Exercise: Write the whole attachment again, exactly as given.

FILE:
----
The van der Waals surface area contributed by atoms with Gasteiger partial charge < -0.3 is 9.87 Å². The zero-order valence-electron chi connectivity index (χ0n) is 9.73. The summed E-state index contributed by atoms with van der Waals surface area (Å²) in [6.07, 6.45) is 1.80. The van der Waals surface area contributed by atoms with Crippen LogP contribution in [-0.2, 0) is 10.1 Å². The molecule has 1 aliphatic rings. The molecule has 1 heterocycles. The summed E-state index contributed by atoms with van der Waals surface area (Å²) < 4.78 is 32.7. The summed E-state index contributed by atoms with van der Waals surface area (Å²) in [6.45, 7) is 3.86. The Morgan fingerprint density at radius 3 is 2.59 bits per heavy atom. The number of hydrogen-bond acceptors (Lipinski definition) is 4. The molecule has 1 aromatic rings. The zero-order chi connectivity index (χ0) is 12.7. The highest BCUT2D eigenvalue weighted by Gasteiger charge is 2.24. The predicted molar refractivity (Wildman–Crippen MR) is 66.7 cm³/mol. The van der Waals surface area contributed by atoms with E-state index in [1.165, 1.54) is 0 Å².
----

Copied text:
The van der Waals surface area contributed by atoms with Gasteiger partial charge < -0.3 is 9.87 Å². The zero-order valence-electron chi connectivity index (χ0n) is 9.73. The summed E-state index contributed by atoms with van der Waals surface area (Å²) in [6.07, 6.45) is 1.80. The van der Waals surface area contributed by atoms with Crippen LogP contribution in [-0.2, 0) is 10.1 Å². The molecule has 1 aliphatic rings. The molecule has 1 heterocycles. The summed E-state index contributed by atoms with van der Waals surface area (Å²) < 4.78 is 32.7. The summed E-state index contributed by atoms with van der Waals surface area (Å²) in [6.45, 7) is 3.86. The Morgan fingerprint density at radius 3 is 2.59 bits per heavy atom. The number of hydrogen-bond acceptors (Lipinski definition) is 4. The molecule has 1 aromatic rings. The zero-order chi connectivity index (χ0) is 12.7. The highest BCUT2D eigenvalue weighted by Gasteiger charge is 2.24. The predicted molar refractivity (Wildman–Crippen MR) is 66.7 cm³/mol. The van der Waals surface area contributed by atoms with E-state index in [1.165, 1.54) is 0 Å².